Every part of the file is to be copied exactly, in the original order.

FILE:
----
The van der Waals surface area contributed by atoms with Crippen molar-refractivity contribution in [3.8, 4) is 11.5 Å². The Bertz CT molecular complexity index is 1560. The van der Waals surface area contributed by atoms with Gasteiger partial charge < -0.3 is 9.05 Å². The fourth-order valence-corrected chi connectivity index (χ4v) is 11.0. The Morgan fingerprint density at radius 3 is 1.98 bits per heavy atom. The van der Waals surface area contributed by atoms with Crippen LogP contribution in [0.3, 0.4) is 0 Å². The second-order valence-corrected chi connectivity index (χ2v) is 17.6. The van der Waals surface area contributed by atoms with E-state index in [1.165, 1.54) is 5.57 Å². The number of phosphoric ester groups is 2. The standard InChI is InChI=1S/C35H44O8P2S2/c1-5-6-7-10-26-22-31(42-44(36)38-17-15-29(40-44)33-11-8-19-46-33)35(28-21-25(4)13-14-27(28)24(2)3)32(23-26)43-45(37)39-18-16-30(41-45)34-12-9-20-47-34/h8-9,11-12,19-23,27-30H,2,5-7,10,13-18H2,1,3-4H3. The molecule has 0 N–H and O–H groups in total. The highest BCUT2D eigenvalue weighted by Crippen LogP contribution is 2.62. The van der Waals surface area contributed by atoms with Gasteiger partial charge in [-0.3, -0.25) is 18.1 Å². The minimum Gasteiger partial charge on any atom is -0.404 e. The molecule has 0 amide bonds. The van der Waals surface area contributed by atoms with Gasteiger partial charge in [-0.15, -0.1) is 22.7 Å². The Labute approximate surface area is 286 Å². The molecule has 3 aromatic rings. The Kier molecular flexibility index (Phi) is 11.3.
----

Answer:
The van der Waals surface area contributed by atoms with Crippen molar-refractivity contribution in [3.8, 4) is 11.5 Å². The Bertz CT molecular complexity index is 1560. The van der Waals surface area contributed by atoms with Gasteiger partial charge < -0.3 is 9.05 Å². The fourth-order valence-corrected chi connectivity index (χ4v) is 11.0. The Morgan fingerprint density at radius 3 is 1.98 bits per heavy atom. The van der Waals surface area contributed by atoms with Crippen LogP contribution in [0.3, 0.4) is 0 Å². The second-order valence-corrected chi connectivity index (χ2v) is 17.6. The van der Waals surface area contributed by atoms with E-state index in [1.165, 1.54) is 5.57 Å². The number of phosphoric ester groups is 2. The standard InChI is InChI=1S/C35H44O8P2S2/c1-5-6-7-10-26-22-31(42-44(36)38-17-15-29(40-44)33-11-8-19-46-33)35(28-21-25(4)13-14-27(28)24(2)3)32(23-26)43-45(37)39-18-16-30(41-45)34-12-9-20-47-34/h8-9,11-12,19-23,27-30H,2,5-7,10,13-18H2,1,3-4H3. The molecule has 0 N–H and O–H groups in total. The highest BCUT2D eigenvalue weighted by Crippen LogP contribution is 2.62. The van der Waals surface area contributed by atoms with Gasteiger partial charge in [-0.3, -0.25) is 18.1 Å². The minimum Gasteiger partial charge on any atom is -0.404 e. The molecule has 0 amide bonds. The van der Waals surface area contributed by atoms with Gasteiger partial charge in [-0.15, -0.1) is 22.7 Å². The Labute approximate surface area is 286 Å². The molecule has 3 aromatic rings. The Kier molecular flexibility index (Phi) is 11.3.